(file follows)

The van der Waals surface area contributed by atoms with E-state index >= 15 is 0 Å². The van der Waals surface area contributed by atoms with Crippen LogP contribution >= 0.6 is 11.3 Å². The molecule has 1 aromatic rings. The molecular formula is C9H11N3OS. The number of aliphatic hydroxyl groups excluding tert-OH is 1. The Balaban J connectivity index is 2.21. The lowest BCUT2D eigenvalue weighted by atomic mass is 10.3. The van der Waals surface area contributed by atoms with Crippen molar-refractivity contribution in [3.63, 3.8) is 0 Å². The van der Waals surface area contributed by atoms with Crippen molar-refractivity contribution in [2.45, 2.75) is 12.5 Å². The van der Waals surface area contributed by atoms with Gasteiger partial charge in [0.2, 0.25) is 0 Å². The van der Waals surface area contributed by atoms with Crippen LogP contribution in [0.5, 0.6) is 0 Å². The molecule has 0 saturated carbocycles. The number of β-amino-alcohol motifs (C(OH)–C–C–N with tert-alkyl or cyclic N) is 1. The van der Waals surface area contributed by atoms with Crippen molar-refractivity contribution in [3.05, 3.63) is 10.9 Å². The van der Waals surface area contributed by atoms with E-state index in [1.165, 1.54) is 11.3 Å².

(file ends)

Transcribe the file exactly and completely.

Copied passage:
The van der Waals surface area contributed by atoms with E-state index >= 15 is 0 Å². The van der Waals surface area contributed by atoms with Crippen LogP contribution >= 0.6 is 11.3 Å². The molecule has 1 aromatic rings. The molecular formula is C9H11N3OS. The number of aliphatic hydroxyl groups excluding tert-OH is 1. The Balaban J connectivity index is 2.21. The lowest BCUT2D eigenvalue weighted by atomic mass is 10.3. The van der Waals surface area contributed by atoms with Crippen molar-refractivity contribution in [3.63, 3.8) is 0 Å². The van der Waals surface area contributed by atoms with Crippen molar-refractivity contribution in [2.45, 2.75) is 12.5 Å². The van der Waals surface area contributed by atoms with Gasteiger partial charge in [0.2, 0.25) is 0 Å². The van der Waals surface area contributed by atoms with Crippen LogP contribution in [0.5, 0.6) is 0 Å². The molecule has 0 saturated carbocycles. The number of β-amino-alcohol motifs (C(OH)–C–C–N with tert-alkyl or cyclic N) is 1. The van der Waals surface area contributed by atoms with Crippen molar-refractivity contribution in [3.05, 3.63) is 10.9 Å². The van der Waals surface area contributed by atoms with E-state index in [1.165, 1.54) is 11.3 Å².